Paulina Alexis says ‘Reservation Dogs’ represents indigenous people in an honest way | Navajo-Hopi Observatory

Dennis Ward, Special to Indian Country Today

As a child, Paulina Alexis had no role models to follow on television or the big screen.

That didn’t stop Alexis and her siblings from making their own movies with their father’s camera.

“Acting is something I always saw myself doing as a kid, but I never said it out loud because I didn’t have any role models at the time,” Alexis said on the latest episode of Face to Do what.

“Sure, there’s been Adam Beach, Gary Farmer and Eddie Spears, all the legends, but with ‘Reservation Dogs,’ it’s like we’re finally representing ourselves in an honest way and telling our own stories, instead of just following the script like others think we are,” said Alexis, who plays Willie Jack on the hit FX series, which was recently renewed for a third season.

Acting in Lord of the Rings and Power Rangers skits with her siblings and cousins ​​at a young age has paid off for the 22-year-old.

Alexis, who is part of the Alexis Nakota Sioux Nation in Alberta, had a role in the Hollywood hit “Ghostbusters Afterlife” and Tracey Deer’s award-winning film “Beans,” a coming-of-age story about a young Mohawk girl in during the Canadian Raid on Kanesatake Mohawk territory in the 1990s, also called the Oka Crisis.

Landing the role of Willie Jack in “Reservation Dogs” was a dream come true.

“I’m pretty much Willie Jack,” said Alexis, who believes about 70 percent of her lines are improvised. “He felt like he was meant to be with Willie Jack.”

Alexis said she originally tried out for the role of Elora, the character played by Mohawk actress Devery Jacobs.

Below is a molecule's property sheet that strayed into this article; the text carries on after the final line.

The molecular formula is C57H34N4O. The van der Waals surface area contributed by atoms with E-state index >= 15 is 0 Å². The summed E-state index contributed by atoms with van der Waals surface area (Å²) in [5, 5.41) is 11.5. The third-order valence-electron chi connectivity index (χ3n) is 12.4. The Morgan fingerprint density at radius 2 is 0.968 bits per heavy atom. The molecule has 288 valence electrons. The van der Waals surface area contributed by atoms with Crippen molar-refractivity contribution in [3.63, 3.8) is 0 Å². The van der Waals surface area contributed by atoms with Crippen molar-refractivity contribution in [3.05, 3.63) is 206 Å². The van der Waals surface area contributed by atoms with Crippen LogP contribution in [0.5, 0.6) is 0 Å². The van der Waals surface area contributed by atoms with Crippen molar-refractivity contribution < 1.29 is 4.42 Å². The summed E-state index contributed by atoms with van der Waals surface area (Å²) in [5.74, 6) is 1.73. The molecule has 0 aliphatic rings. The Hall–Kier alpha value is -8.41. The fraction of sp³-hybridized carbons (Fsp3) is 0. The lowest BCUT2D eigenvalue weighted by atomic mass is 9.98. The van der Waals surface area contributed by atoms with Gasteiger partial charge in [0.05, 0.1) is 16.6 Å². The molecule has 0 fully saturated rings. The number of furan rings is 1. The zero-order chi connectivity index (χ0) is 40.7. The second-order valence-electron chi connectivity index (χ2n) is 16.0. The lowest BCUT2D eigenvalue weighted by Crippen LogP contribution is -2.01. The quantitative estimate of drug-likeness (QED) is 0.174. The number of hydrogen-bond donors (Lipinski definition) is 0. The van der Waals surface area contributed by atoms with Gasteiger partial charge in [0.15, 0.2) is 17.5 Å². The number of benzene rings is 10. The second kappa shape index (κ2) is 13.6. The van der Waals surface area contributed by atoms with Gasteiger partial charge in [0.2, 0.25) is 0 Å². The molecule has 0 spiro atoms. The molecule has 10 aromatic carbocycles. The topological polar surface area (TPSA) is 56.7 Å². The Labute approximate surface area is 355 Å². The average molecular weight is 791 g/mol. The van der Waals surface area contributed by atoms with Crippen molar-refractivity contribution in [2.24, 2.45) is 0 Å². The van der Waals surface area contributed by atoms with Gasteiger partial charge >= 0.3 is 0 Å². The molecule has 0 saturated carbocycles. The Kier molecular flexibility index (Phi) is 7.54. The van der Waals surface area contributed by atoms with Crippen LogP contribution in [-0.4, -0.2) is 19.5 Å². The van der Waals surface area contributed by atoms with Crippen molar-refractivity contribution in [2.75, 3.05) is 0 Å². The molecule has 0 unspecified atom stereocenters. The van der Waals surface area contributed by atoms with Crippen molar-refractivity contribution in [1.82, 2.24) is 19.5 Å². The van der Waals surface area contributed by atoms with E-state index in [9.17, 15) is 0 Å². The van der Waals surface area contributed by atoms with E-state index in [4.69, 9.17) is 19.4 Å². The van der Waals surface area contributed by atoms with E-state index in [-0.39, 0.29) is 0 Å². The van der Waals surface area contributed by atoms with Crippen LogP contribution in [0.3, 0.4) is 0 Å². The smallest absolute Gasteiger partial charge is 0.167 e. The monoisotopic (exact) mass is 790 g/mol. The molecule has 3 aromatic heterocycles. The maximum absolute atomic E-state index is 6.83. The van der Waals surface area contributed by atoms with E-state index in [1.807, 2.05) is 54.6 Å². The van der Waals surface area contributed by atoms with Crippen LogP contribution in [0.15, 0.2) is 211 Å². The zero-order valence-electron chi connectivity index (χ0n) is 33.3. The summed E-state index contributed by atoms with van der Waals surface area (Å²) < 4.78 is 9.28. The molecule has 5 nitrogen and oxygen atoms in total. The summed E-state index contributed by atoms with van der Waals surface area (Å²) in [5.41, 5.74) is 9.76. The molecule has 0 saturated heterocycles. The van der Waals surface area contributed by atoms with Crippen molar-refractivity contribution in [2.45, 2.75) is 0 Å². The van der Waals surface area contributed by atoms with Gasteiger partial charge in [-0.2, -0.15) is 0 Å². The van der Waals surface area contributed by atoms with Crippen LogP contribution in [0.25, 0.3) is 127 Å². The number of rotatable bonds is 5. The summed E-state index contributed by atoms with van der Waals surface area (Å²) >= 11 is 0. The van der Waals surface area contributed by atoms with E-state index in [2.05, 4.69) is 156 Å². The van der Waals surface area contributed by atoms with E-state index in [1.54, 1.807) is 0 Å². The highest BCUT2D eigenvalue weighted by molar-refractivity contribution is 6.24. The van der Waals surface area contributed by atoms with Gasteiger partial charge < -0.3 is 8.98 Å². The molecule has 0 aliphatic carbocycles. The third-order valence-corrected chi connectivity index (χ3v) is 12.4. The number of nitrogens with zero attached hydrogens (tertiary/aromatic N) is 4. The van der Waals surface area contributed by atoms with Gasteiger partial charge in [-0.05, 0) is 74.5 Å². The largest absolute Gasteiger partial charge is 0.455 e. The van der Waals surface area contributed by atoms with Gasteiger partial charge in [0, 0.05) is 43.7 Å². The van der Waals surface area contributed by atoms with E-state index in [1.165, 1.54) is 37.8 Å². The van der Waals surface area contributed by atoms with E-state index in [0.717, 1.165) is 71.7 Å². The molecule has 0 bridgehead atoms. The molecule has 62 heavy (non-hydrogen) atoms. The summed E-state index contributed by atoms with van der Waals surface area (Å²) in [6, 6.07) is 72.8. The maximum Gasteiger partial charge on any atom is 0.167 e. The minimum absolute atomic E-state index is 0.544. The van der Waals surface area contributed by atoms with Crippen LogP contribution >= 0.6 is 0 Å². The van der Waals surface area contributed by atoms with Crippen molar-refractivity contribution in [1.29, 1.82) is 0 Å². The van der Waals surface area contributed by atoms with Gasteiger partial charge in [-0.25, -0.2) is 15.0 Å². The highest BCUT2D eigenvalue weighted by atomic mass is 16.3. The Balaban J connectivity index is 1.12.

Alexis said she knew as soon as she auditioned for the show that “Reservation Dogs” was going to blow up. However, the reaction was a bit unexpected. Back home, she says people don’t care that she’s on the show, but in the States, she’ll be recognized on a trip to Walmart.

For the past two Halloweens, kids and adults alike have dressed up as the main characters Willie Jack and the “Reservation Dogs.”

“It feels really good that now the kids have someone to look up to,” said Alexis, who added that it makes her heart feel good to see the kids dressed up as characters and that now they can look on the screen and see for themselves.

“It’s all about young people because they are the future, they are the ones who will write these stories and make more movies when they grow up,” she said. “We’re just scratching the surface now. I don’t know how to explain it, but for me, that plays a big role for young people because I never had role models growing up and now they do. I think that’s something I’m most proud of.

“We are almost the only ones who are invisible, as if we are not even there. If you were to watch a regular movie, tell me if you see an extra native in the back, tell me if you see that.”

Alexis said she hopes to direct movies one day.

The success of the show and everything that comes with it has been a bit overwhelming for Alexis at times. Apart from family and friends, hockey and Indian relay races help keep her grounded.

“I probably watched the relay two or three years ago for the first time and fell in love with it, I was like I’m doing this, I don’t care I’m doing it,” she said. “Finally I got enough money to buy a horse, and I continued to train, every day, every day that I fall. I can’t even count how many times I fell off my horse.”

In addition to the third season of “Reservation Dogs,” Alexis also has a role in the upcoming miniseries “Bones of Crows” and a voice role in an untitled stop-motion animated project.

This article was originally published in Canada’s APTN News by Dennis Ward

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